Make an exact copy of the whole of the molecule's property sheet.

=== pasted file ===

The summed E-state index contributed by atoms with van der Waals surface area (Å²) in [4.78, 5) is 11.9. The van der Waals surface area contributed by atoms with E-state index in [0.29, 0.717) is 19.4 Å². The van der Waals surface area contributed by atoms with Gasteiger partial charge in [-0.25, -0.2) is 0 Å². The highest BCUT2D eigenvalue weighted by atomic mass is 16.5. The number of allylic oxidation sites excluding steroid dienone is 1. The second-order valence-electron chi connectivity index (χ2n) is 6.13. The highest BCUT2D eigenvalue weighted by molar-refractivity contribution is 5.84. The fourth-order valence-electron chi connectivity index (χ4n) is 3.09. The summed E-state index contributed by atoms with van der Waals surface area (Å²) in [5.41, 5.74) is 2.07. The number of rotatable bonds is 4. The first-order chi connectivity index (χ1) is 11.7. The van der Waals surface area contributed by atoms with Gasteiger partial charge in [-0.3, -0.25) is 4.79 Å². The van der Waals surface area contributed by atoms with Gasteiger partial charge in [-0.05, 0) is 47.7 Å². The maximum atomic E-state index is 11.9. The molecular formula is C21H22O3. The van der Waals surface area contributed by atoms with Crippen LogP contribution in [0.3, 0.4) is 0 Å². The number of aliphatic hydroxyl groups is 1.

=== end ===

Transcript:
The summed E-state index contributed by atoms with van der Waals surface area (Å²) in [4.78, 5) is 11.9. The van der Waals surface area contributed by atoms with E-state index in [0.29, 0.717) is 19.4 Å². The van der Waals surface area contributed by atoms with Gasteiger partial charge in [-0.25, -0.2) is 0 Å². The highest BCUT2D eigenvalue weighted by atomic mass is 16.5. The number of allylic oxidation sites excluding steroid dienone is 1. The second-order valence-electron chi connectivity index (χ2n) is 6.13. The highest BCUT2D eigenvalue weighted by molar-refractivity contribution is 5.84. The fourth-order valence-electron chi connectivity index (χ4n) is 3.09. The summed E-state index contributed by atoms with van der Waals surface area (Å²) in [5.41, 5.74) is 2.07. The number of rotatable bonds is 4. The first-order chi connectivity index (χ1) is 11.7. The van der Waals surface area contributed by atoms with Gasteiger partial charge in [-0.3, -0.25) is 4.79 Å². The van der Waals surface area contributed by atoms with Gasteiger partial charge in [-0.05, 0) is 47.7 Å². The maximum atomic E-state index is 11.9. The molecular formula is C21H22O3. The van der Waals surface area contributed by atoms with Crippen LogP contribution in [0.3, 0.4) is 0 Å². The number of aliphatic hydroxyl groups is 1.